Thursday, May 26, 2005

Another R.R.

From George R.R. Martin, who happens to be the screenwriter of the Beauty and the Beast TV Series (making him the Hans Christian Anderson of the 21st century), comescame A Game of Thrones. It is heart-rending but undeniably absorbing and involving. It is involving because you get to know the characters really well; heart-reading because they hurt so much as they play their parts in Martin's cruel game.

The book is set in a world about 15just 10 years after a war that ended the reign of the Dragon-riding Targaryen family where the younger generation is young enough to look forward to the next, but the older are still suffering from the wounds the previous war, some plotting and others mourning. It is summer, but winter is coming and with it the unnatural forces of the land that had been only the stuff of old wives tales are gaining strength. Those plotting are themselves pawns in a strange and sinister conflict.

Each chapter is named after its protagonist and after each, I was tempted to jump the next one similarly named. Here's a hint: don't get too attached to the characters. Eddard Stark is the Lord of the North, who fought with King Robert to avenge the murders of their loved ones by the then reigning king. His honor is both his greatest strength and greatest weakness. His wife Catelyn of House Tully is a proud, but a loyal wife and loving mother to all her children, but not of Eddard's bastard son. Ned's kids find a litter of wolves left by a direwolf who choked to death on a broken antler, which is astonishing because they haven't been sighted in generations. Events draw the Starks from their northern stronghold beginning with the sudden death of the King's Hand, followed by a visit from the King himself. While Ned is honorable and strong, can he and his family survive the Game of Thrones, especially after the last round cost him almost all of his kin?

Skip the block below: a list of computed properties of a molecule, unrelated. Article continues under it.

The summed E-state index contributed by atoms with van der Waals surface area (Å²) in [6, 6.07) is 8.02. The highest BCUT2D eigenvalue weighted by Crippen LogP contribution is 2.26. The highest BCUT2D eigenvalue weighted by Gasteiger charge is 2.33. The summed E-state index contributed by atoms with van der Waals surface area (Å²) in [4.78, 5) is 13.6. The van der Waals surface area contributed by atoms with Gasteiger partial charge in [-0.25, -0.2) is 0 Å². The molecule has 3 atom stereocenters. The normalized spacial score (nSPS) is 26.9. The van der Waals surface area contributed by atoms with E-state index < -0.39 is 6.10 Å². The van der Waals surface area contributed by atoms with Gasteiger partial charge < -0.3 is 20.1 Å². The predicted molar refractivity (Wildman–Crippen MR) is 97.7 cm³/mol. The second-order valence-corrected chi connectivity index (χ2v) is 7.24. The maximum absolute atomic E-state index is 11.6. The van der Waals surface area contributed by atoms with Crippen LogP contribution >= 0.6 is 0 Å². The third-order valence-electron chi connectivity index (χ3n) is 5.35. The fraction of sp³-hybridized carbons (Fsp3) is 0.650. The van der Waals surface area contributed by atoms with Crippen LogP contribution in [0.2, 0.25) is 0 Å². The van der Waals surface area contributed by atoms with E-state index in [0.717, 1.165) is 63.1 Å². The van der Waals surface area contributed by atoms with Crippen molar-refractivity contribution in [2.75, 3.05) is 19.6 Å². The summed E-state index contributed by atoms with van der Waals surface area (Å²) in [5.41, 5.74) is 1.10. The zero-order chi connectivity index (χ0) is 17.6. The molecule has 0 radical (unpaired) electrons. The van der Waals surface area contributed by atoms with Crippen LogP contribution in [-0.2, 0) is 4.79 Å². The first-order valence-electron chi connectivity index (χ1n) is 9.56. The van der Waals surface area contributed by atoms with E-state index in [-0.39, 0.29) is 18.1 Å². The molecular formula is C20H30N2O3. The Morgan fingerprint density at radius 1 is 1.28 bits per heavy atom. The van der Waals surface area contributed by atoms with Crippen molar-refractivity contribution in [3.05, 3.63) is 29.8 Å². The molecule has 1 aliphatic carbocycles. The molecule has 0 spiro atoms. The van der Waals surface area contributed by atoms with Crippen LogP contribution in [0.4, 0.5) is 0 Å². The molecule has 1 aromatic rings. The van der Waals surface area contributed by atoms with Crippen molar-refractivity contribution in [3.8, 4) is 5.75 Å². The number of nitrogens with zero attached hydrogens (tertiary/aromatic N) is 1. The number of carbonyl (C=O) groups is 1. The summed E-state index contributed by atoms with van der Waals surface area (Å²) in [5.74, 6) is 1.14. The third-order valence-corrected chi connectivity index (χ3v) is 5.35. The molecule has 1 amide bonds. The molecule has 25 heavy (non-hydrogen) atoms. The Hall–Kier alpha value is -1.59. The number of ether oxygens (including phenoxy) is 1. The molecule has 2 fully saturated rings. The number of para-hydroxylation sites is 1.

Fantasy elements in Martin's 700 page prologue are forebodingly played down by the characters who supposedly know better with the dragons extinct and spells and magic the stuff of old wives tales. By the end of A Game of Thrones, however, it's clear that it was all part of the plot. Of course, it's just the first book that I've gotten through and I've read 10 of Jordan's. This is on par with Robert Jordan's Wheel of Time in terms of the seriousness, but I still think Robert Jordan's work is more sophisticated and in some scenes less for the eyes of children. However, most of the principle characters are fairly young lordlings who are forced to grow up quickly as they inherit the burdens and intrigues of their houses. I heartily recommend the book. less

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SOURCE: Christmas present from cousin, thanks Kathae for [the] R.R. observation.

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